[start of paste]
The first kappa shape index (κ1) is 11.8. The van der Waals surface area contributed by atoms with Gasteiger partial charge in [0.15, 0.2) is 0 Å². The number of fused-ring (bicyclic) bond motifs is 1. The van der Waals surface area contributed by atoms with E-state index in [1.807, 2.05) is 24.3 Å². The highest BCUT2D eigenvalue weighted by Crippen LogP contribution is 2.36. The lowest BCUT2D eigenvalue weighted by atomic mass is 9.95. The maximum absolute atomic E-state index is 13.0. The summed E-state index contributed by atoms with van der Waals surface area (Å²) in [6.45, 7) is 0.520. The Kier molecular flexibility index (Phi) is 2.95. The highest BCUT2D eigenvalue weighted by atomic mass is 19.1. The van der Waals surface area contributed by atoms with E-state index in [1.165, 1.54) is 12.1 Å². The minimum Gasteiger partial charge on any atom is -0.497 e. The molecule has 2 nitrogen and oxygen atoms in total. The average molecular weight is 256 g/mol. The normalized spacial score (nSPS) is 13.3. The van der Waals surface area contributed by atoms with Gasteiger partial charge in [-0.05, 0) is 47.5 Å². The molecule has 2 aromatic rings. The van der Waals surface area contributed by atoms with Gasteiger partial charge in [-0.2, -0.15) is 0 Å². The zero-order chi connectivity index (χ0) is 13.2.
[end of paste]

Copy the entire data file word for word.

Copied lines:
The first kappa shape index (κ1) is 11.8. The van der Waals surface area contributed by atoms with Gasteiger partial charge in [0.15, 0.2) is 0 Å². The number of fused-ring (bicyclic) bond motifs is 1. The van der Waals surface area contributed by atoms with E-state index in [1.807, 2.05) is 24.3 Å². The highest BCUT2D eigenvalue weighted by Crippen LogP contribution is 2.36. The lowest BCUT2D eigenvalue weighted by atomic mass is 9.95. The maximum absolute atomic E-state index is 13.0. The summed E-state index contributed by atoms with van der Waals surface area (Å²) in [6.45, 7) is 0.520. The Kier molecular flexibility index (Phi) is 2.95. The highest BCUT2D eigenvalue weighted by atomic mass is 19.1. The van der Waals surface area contributed by atoms with E-state index in [1.165, 1.54) is 12.1 Å². The minimum Gasteiger partial charge on any atom is -0.497 e. The molecule has 2 nitrogen and oxygen atoms in total. The average molecular weight is 256 g/mol. The normalized spacial score (nSPS) is 13.3. The van der Waals surface area contributed by atoms with Gasteiger partial charge in [-0.05, 0) is 47.5 Å². The molecule has 2 aromatic rings. The van der Waals surface area contributed by atoms with Gasteiger partial charge in [-0.2, -0.15) is 0 Å². The zero-order chi connectivity index (χ0) is 13.2.